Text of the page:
FSW – Satellite design

The 1,800 kg recoverable satellite was in a conical shape with a blunt tip, with a maximum diameter of 2.20 m. On later variants it was extended with a cylinder-shape section to accommodate additional equipment. The spacecraft was divided into the re-entry capsule and the instrument module, and consisted of 11 sub-systems: space-frame, thermal control, camera, flight control, programmed control, telemetry, remote-control, tracking, recovery, antenna and power supply. Onboard power was supplied by batteries, with no solar panel attached.

The conical shape re-entry capsule was air-pressured with both active and passive thermal-control. A head-shield was attached to the blunt side of the capsule to help resist the heat generated during the re-entry through the atmosphere. The capsule accommodated the film canister, retro-motor, telemetry systems, radio beacons and parachutes. The cameras, batteries and onboard computer were housed inside the instrument module, which was jettisoned before re-entry. On later variants, the retro-motor was relocated to the extended section between the capsule and the instrument module to give greater recovery payload in the capsule.

JSW film cartridge and retrofire motor

The three-axis stabilised satellite carried a single film-type panoramic camera (10 to 15 m resolution) for obtaining Earth images, and a second camera pointing away from the Earth to use the position of stars as an accurate reference for the ground location. On later variants, the satellite also carried a low-resolution (50 m) CCD camera for real-time imaging. The CCD camera could also be used to direct the operation of the film camera to avoid film wastage caused by unfavourable observing conditions (e.g. when the target is covered by thick clouds).

The recoverable satellites were launched from the Jiuquan Satellite Launch Centre aboard the CZ-2C or CZ-2D booster. The satellite operates on an elliptical orbital plane 183 km by 483 km, inclined at 57° – 63°. Early missions typically lasted 3 to 5 days while later missions 18 to 27 days.

The satellite was monitored and controlled from the Weinan control centre (later relocated to the Xi’an Satellite Control Centre) through its network of land-based ground tracking stations. Early FSW missions used a unified C-band telemetry and tracking system, with the celestial guidance for accurate positioning. Later variants used a unified S-band (USB) system coupled with GPS input.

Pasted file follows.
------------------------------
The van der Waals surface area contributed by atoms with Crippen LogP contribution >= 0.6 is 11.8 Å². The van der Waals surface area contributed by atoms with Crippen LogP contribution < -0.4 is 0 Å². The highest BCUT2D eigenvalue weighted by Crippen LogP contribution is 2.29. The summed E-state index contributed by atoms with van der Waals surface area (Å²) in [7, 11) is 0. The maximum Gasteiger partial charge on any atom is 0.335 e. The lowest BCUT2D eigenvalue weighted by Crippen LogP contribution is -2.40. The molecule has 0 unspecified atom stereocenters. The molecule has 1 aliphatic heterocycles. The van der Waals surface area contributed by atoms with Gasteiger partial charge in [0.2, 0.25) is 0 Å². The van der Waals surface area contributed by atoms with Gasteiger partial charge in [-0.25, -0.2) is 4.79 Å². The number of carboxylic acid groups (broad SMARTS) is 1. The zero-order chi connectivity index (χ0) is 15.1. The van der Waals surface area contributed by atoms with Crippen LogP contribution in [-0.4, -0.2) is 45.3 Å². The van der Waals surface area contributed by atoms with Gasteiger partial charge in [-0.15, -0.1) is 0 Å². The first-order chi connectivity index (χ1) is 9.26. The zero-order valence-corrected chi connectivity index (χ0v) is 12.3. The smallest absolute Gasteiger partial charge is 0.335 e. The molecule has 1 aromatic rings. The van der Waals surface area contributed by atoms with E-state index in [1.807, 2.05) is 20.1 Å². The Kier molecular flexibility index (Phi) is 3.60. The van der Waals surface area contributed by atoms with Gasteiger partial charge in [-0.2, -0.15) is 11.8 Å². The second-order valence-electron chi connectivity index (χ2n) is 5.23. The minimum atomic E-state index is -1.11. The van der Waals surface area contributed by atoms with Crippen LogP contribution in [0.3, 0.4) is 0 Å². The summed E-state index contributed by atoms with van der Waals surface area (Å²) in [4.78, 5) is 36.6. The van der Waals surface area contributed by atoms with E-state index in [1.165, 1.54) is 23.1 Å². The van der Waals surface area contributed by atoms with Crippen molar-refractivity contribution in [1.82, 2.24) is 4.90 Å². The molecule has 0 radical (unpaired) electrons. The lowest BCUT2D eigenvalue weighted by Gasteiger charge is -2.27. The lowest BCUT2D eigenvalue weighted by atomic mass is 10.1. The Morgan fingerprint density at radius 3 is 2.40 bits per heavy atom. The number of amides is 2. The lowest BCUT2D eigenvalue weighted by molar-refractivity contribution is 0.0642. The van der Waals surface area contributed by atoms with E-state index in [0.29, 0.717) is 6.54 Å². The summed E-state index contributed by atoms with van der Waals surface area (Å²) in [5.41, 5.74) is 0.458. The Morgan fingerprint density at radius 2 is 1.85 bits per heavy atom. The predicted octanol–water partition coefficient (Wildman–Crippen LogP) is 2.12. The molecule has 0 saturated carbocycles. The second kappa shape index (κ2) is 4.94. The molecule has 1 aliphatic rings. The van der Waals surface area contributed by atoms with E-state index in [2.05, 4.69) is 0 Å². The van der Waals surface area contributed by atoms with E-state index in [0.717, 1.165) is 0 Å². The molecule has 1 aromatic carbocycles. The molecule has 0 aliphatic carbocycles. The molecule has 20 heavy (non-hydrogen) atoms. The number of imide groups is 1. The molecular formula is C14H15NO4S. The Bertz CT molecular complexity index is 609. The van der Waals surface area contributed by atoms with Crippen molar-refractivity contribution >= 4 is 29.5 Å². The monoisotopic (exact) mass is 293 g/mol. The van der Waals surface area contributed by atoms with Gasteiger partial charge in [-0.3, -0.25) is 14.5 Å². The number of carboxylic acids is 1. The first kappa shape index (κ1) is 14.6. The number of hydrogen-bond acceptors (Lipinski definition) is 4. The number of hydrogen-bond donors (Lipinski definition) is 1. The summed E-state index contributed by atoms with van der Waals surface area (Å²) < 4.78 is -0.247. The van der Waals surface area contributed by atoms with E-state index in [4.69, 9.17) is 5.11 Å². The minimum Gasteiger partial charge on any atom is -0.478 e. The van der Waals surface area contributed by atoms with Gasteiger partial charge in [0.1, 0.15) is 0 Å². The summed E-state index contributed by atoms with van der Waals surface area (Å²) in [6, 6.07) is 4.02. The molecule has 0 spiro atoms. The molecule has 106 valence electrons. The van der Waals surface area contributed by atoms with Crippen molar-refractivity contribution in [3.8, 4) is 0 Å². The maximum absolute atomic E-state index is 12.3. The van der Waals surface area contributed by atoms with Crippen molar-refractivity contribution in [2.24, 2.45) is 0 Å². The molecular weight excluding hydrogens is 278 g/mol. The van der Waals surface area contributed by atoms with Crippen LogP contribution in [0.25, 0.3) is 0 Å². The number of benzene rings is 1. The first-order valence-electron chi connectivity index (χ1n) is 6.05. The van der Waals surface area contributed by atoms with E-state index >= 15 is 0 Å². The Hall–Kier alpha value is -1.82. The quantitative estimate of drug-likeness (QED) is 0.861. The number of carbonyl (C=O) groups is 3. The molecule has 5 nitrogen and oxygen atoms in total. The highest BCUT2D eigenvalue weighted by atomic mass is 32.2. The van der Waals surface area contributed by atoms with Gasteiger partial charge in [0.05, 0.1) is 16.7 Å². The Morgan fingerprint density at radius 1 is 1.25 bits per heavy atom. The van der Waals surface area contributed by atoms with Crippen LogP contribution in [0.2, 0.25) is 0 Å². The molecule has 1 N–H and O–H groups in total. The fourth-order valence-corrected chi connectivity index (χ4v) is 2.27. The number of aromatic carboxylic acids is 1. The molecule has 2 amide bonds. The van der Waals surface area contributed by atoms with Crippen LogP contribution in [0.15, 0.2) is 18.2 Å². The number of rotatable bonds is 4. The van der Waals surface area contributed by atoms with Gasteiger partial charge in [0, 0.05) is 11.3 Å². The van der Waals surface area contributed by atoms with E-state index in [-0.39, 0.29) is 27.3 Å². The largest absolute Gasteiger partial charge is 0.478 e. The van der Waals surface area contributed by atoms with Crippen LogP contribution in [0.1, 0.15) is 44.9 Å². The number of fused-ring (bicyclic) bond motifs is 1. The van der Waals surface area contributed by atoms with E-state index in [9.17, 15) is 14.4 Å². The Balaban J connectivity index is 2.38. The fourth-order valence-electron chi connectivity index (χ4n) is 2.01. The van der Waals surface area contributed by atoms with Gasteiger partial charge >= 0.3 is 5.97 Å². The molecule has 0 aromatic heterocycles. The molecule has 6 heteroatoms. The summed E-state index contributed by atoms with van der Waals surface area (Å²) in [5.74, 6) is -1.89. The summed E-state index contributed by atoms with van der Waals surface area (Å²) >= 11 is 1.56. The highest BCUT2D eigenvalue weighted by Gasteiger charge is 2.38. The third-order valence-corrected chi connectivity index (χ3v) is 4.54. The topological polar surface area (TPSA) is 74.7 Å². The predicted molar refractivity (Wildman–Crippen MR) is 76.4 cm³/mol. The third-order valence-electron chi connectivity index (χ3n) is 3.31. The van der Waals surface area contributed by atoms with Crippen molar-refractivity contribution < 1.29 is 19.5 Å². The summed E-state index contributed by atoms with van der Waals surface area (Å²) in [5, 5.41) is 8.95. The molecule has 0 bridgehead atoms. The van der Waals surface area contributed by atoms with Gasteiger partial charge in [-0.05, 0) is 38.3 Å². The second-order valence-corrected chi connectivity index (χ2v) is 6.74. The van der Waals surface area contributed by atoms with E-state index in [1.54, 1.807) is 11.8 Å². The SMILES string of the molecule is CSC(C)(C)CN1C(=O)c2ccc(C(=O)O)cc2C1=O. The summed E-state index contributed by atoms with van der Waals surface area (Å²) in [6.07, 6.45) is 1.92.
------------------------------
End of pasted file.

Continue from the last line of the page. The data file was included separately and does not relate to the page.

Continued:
Once the mission was completed, the satellite first made a 180° turn, so that it was travelling in a ‘backside first’ position. The instrument module was then jettisoned. The re-entry capsule fired its onboard rocket motors to generate a spin at a rate of 100 rounds per minute for stabilisation during the atmospheric re-entry. The retro-motor was then fired to slow down the capsule so that it began its descent through an uncontrolled ballistic re-entry trajectory.

Once through the atmosphere, the spin was stopped and the capsule resumed its normal position with the sharp end pointing forward. The retro-motor and heat shield were jettisoned at the altitude of 16,000 m, before the capsule deployed its parachutes. The capsule finally made a soft-landing on the ground at a speed of 14 m/s.

As China lacked the ocean-going naval forces to recovery the capsule in the sea, the landing zone for the recoverable satellite was selected in Suining County, Sichuan Province in southwest China. This allowed the satellite to be tracked by the ground station in the Jiuquan Satellite Launch Centre in its last orbit before re-entry, so that the capsule’s trajectory and landing position can be precisely calculated. It also avoided the need for constructing new tracking stations specifically for the recovery missions. The final phase of the flight before landing was also tracked by a mobile tracking radar station deployed in the landing zone for accurate forecast of the landing spot.

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SinoX

Freelance reporter and writer. Chinese military and space programme observer. Editor and publisher of SinoDefence.com and ChinaSpaceReport.com

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